I apologize for misunderstanding your complaint. If I understand correctly,
you object that ISO 1087-1 condoned the notion 'primitive concept', without
providing a formal definition of it. (02)
I don't know that 'primitive concept' is a term used in any standard. ISO
1087-1 merely says that some terms may not really be 'defineable' (or at least
'defined') using one of its (semi-)formal definition styles. (03)
I do think the term 'primitive concept' is "commonly understood" to mean "a
concept that does not have a formal definition (in some given body of
knowledge)". Whether such a concept might have a formal definition in terms
of some other concepts that may or may not be included in the same body of
knowledge is not relevant. (Further, the quoted common understanding strikes
me as a valid formal definition. It does mean that a concept can only be
'primitive' in a given body of knowledge.) (04)
"primitive concept" has the same meaning as "undefined term", but only
mathematicians do not attach pejorative connotations to the latter term. (05)
ISO 704 does use the term 'description' and explicitly says it refers to
statements about a thing or concept that serve to convey the intent to the
human reader without necessarily being definitive. (I don't see a problem with
that definition, but if you think you can formalize it, don't let me stop you.) (06)
In a UML model, all concepts are necessarily primitive -- the language does not
have a form of formal definition. All it ever has is English language
"comments", which may be taken as "descriptions". In OCL, there is an explicit
definition construct, but UML models that carry such definitions are
extraordinarily rare. The primary use of OCL is to express only the
constraints that are important to understanding (and thus properly
implementing) the model. (07)
In an OWL ontology, some concepts will necessarily be primitive. Many others
need not be, but in many OWL models, actually defining a class by a class
expression or characterizing it axiomatically, seems to be a rather
hit-and-miss practice. There are, however, many OWL models of good quality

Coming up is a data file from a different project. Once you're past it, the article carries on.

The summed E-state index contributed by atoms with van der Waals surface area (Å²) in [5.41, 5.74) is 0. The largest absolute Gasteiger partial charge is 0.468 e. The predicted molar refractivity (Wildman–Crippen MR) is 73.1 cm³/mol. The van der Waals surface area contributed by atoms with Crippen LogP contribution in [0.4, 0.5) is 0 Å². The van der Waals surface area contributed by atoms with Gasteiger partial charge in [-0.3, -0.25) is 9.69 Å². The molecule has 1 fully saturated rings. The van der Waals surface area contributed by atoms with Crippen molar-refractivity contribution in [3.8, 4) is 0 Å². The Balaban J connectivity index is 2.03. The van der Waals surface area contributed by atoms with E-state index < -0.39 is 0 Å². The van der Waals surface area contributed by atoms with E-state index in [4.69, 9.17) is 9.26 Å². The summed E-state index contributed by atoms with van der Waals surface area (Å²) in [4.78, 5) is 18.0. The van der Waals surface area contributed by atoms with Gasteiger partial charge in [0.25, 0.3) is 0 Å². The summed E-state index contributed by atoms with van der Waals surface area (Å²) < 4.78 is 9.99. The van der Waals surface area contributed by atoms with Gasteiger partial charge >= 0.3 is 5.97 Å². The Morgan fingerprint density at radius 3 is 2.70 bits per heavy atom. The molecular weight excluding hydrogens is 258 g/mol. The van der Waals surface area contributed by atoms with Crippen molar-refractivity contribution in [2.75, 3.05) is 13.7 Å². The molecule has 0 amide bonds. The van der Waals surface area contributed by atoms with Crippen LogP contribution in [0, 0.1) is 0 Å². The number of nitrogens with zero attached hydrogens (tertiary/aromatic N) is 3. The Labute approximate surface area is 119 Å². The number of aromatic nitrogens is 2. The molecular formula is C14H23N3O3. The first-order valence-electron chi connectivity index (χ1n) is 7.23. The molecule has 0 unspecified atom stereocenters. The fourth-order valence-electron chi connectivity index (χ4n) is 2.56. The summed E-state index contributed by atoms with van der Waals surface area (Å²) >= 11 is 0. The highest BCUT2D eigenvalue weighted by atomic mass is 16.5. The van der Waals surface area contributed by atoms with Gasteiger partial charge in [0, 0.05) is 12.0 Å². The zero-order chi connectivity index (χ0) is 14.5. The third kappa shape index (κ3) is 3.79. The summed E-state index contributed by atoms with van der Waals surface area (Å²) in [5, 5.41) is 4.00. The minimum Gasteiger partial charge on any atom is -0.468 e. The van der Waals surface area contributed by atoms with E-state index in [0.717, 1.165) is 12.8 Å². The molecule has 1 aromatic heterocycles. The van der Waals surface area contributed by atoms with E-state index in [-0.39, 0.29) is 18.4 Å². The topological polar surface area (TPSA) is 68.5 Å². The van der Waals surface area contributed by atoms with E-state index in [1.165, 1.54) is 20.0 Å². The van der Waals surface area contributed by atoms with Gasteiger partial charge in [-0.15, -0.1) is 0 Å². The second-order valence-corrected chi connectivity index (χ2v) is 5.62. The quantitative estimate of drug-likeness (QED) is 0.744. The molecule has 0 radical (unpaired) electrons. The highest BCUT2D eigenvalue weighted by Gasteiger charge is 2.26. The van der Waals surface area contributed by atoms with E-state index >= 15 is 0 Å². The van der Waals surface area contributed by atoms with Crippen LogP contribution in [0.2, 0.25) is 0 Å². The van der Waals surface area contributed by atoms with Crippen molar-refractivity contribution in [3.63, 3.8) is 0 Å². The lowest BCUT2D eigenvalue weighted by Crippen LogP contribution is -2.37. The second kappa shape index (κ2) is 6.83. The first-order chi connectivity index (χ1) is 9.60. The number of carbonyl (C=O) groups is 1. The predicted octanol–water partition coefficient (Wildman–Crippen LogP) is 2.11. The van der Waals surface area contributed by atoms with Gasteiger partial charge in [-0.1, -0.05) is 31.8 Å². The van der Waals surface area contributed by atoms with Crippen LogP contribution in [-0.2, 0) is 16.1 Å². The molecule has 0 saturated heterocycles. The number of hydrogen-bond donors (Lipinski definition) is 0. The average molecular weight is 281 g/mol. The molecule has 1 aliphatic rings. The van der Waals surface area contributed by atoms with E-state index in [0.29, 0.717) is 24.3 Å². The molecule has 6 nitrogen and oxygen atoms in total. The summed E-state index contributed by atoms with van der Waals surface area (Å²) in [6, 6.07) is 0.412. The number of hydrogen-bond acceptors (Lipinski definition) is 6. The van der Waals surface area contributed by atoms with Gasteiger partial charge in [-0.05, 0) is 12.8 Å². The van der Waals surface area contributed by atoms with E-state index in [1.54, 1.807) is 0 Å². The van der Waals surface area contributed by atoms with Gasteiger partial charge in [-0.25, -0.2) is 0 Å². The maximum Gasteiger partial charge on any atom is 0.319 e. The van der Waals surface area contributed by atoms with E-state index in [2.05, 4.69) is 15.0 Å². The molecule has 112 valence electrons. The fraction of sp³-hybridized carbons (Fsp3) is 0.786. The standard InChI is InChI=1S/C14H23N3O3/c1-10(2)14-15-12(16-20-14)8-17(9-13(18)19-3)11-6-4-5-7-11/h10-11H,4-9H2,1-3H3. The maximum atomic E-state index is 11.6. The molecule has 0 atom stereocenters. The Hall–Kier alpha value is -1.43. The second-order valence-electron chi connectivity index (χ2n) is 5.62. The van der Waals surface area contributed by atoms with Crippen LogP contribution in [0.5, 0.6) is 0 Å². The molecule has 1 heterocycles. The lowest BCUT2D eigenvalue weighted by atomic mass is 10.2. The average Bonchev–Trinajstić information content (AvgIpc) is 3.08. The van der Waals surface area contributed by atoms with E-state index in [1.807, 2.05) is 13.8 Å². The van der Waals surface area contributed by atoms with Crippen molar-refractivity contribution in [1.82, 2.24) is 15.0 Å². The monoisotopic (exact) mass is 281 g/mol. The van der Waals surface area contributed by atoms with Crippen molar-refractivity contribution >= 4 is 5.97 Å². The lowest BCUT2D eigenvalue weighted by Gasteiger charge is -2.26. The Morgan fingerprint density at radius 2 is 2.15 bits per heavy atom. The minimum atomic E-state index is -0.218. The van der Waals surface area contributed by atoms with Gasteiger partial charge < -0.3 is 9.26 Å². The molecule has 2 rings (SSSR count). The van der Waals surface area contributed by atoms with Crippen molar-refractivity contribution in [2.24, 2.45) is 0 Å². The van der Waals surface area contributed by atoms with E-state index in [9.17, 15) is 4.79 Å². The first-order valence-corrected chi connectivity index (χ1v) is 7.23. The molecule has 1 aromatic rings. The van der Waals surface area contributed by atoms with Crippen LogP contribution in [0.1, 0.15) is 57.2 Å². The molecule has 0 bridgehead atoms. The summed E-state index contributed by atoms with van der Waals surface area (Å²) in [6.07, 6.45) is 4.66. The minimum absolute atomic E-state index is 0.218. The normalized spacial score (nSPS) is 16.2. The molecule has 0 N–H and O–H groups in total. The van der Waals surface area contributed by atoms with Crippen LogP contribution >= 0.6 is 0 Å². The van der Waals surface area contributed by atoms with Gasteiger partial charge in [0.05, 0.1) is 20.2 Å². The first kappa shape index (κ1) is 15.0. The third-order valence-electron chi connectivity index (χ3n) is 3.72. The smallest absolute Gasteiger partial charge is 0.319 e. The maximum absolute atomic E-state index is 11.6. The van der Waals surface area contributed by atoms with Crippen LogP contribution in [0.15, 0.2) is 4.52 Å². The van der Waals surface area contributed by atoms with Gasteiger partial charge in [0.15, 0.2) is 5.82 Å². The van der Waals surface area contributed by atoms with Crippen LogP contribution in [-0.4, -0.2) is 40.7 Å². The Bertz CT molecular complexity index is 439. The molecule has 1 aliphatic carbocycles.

that are careful to define formally every concept other than the ones they
intentionally take to be 'primitive'. Consider the BFO and its descendants, or
OWL Time. (08)
The KIF world was much like the OWL world in that regard. The earlier
adherents understood the value of producing axiomatic definitions where
"possible" (i.e., without creating a requirement for unnecessary philosophy).
But that is primarily an academic pursuit. Later users, who were more
interested in practical results, saw no need to define predicates where the
expected reasoning process would not need to make inferences from the
definitions. I expect that the CLIF world (which is at best "emerging") will
be similar. (09)
> -----Original Message-----
> From: ontolog-forum-bounces@xxxxxxxxxxxxxxxx [mailto:ontolog-forum-
> bounces@xxxxxxxxxxxxxxxx] On Behalf Of John F Sowa
> Sent: Tuesday, June 24, 2014 1:38 AM
> To: ontolog-forum@xxxxxxxxxxxxxxxx
> Subject: Re: [ontolog-forum] Types of Formal (logical) Definitions in ontology
> The basic point I was trying to make is that metalanguage is a major source of
> confusion. Each metalevel term should be specified by a construct in some
> version of logic.
> >> Any term, such as 'primitive concept' or 'description' that is not
> >> specified in terms of logic does not belong in a standard
> >> -- except as an informal (non-normative) comment.
> > I reject this outright! Try defining 'time interval' or 'duration'
> > rigorously. You can axiomatize them into the ground, and still be
> > unable to tell time from length, without appealing to some other
> > undefinable term.
> First, by "such as" I was talking about metalevel terms. But I admit that I
> should have clarified that statement by explicitly saying "any metalevel term
> such as 'primitive concept' or 'description'".
> For example, people keep kicking around words like 'feature', 'property',
> 'attribute', and 'characteristic'. In FOL, all of them get translated to
> predicates. I have never met anyone who could clearly state the differences
> between them.
> > AFAIK, only in mathematics can one define a body of knowledge entirely
> > in terms of axiomatic characterizations. Every natural and social
> > science starts with some concepts taken to be primitive.
> I agree with everything in those two sentences except the words 'concept'
> and 'primitive'. Those are pseudo-technical terms that create more
> confusion that they can possibly clarify.
> Observation: The so-called "symbol grounding problem" for linking symbols
> in the computer to anything in the world is just as critical for humans.
> branch of science, engineering, business, and the law has established
> practices for linking their technical terms to their subject matter.
> all of them would go far beyond the scope of any reasonable standards
> My recommendation is to say that a standard should begin with a list of
> "terms of art" that are used with the accepted definitions in the field.
> can use formal methods to define other terms, which may be terms of art
> that are being standardized.
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